Everywhere you look in academic medicine today major initiatives are underway that require fundamental changes in the way people work together. Effective teamwork takes a lot more than a group of individuals skillfully carrying out their specialized tasks. It requires interdependence: the ability of the team members to develop a system perspective, to understand how their respective work processes intersect, and to be responsive to each others changing needs and circumstances. What’s more, they need to be able to do this in real time, under conditions of performance pressure and uncertainty.
Brandeis University professor Jody Hoffer Gittell developed a theory of interdependent functioning called Relational Coordination (RC). This body of research has been used to demonstrate that teams or organizations with a high level of RC achieve higher quality, work more efficiently, better satisfy their customers/patients, and enjoy greater worker satisfaction and resilience. RC is now being used extensively to improve teamwork and performance worldwide in healthcare settings.
On February 2nd I will be attending the AAMC workshop Maximizing Interprofessional Teamwork in Clinical Care, Education and Research at the AAMC Learning Center here in Washington, DC. This one and a half day workshop will be facilitated by two experts in healthcare and Relational Coordination – Anthony Suchman, MD, MA and Diane Rawlins, MA, LMHC. The learning objectives of the workshop are:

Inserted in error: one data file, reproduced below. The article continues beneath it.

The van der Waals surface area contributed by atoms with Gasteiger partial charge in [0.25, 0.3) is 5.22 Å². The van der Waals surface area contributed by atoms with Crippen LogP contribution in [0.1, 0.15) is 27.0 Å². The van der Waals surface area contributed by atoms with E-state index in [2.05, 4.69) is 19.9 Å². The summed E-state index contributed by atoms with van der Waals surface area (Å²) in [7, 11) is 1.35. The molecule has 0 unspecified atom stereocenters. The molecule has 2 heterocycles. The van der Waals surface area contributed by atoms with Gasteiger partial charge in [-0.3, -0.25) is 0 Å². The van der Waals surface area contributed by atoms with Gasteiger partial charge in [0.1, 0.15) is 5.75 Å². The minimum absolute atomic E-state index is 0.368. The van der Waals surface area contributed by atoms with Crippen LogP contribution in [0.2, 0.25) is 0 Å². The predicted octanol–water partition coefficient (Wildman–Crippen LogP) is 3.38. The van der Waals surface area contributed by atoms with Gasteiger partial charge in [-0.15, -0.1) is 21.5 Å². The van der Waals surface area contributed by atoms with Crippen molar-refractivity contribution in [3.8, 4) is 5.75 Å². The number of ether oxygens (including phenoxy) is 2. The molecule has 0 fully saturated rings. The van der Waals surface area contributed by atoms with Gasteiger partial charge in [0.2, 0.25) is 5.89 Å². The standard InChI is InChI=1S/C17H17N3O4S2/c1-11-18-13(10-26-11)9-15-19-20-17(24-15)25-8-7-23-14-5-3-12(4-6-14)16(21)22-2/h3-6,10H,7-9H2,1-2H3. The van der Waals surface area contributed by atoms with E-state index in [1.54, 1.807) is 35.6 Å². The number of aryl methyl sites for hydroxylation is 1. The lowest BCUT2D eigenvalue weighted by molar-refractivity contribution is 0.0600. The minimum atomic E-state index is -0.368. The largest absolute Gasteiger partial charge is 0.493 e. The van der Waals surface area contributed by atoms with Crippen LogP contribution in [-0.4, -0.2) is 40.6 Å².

- Recognize the importance of interdependent functioning in achieving higher team performance, efficiency and satisfaction
- Describe the seven factors that enable individuals or workgroups to effectively coordinate their work
- Identify a framework and specific approaches for applying the theory of RC to improve the results of cross-functional, interprofessional and/or interdisciplinary teams
I hope to apply what I learn at the workshop to my work with the diverse group of healthcare professionals at MedStar Georgetown University Hospital.